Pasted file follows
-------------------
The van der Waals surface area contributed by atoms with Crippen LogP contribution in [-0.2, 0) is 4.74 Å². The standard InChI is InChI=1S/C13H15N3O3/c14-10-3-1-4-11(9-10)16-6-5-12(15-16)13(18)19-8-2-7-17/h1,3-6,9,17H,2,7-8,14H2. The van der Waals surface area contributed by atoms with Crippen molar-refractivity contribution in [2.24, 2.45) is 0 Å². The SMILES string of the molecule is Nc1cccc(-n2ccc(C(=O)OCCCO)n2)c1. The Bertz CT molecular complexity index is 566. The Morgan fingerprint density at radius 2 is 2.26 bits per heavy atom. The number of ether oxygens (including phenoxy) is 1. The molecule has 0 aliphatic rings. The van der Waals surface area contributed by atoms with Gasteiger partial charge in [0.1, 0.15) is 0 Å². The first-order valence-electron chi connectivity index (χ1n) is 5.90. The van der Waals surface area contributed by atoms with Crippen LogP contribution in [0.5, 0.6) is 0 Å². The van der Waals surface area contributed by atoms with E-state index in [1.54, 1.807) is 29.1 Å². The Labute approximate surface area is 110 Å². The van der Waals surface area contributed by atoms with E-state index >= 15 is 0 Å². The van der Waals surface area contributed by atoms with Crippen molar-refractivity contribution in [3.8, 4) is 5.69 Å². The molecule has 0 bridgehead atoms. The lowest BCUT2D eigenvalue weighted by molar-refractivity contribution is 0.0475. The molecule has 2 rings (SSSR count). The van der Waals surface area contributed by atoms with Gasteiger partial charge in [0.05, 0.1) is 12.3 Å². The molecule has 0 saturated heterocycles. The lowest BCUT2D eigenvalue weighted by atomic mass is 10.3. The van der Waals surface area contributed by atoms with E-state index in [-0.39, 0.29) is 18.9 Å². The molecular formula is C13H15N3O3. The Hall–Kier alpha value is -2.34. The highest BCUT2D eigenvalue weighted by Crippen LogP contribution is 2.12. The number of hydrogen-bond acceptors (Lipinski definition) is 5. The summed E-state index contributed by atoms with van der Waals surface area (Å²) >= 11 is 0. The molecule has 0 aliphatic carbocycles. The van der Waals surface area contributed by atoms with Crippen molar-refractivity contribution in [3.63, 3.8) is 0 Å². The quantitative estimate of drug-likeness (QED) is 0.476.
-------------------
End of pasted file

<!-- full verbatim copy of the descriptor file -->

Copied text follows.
The van der Waals surface area contributed by atoms with Crippen LogP contribution in [-0.2, 0) is 4.74 Å². The standard InChI is InChI=1S/C13H15N3O3/c14-10-3-1-4-11(9-10)16-6-5-12(15-16)13(18)19-8-2-7-17/h1,3-6,9,17H,2,7-8,14H2. The van der Waals surface area contributed by atoms with Crippen molar-refractivity contribution in [2.24, 2.45) is 0 Å². The SMILES string of the molecule is Nc1cccc(-n2ccc(C(=O)OCCCO)n2)c1. The Bertz CT molecular complexity index is 566. The Morgan fingerprint density at radius 2 is 2.26 bits per heavy atom. The number of ether oxygens (including phenoxy) is 1. The molecule has 0 aliphatic rings. The van der Waals surface area contributed by atoms with Gasteiger partial charge in [0.1, 0.15) is 0 Å². The first-order valence-electron chi connectivity index (χ1n) is 5.90. The van der Waals surface area contributed by atoms with Crippen LogP contribution in [0.5, 0.6) is 0 Å². The van der Waals surface area contributed by atoms with E-state index in [1.54, 1.807) is 29.1 Å². The Labute approximate surface area is 110 Å². The van der Waals surface area contributed by atoms with E-state index >= 15 is 0 Å². The van der Waals surface area contributed by atoms with Crippen molar-refractivity contribution in [3.8, 4) is 5.69 Å². The molecule has 0 bridgehead atoms. The lowest BCUT2D eigenvalue weighted by molar-refractivity contribution is 0.0475. The molecule has 2 rings (SSSR count). The van der Waals surface area contributed by atoms with Gasteiger partial charge in [0.05, 0.1) is 12.3 Å². The molecule has 0 saturated heterocycles. The lowest BCUT2D eigenvalue weighted by atomic mass is 10.3. The van der Waals surface area contributed by atoms with E-state index in [-0.39, 0.29) is 18.9 Å². The molecular formula is C13H15N3O3. The Hall–Kier alpha value is -2.34. The highest BCUT2D eigenvalue weighted by Crippen LogP contribution is 2.12. The number of hydrogen-bond acceptors (Lipinski definition) is 5. The summed E-state index contributed by atoms with van der Waals surface area (Å²) >= 11 is 0. The molecule has 0 aliphatic carbocycles. The van der Waals surface area contributed by atoms with Crippen molar-refractivity contribution in [3.63, 3.8) is 0 Å². The quantitative estimate of drug-likeness (QED) is 0.476.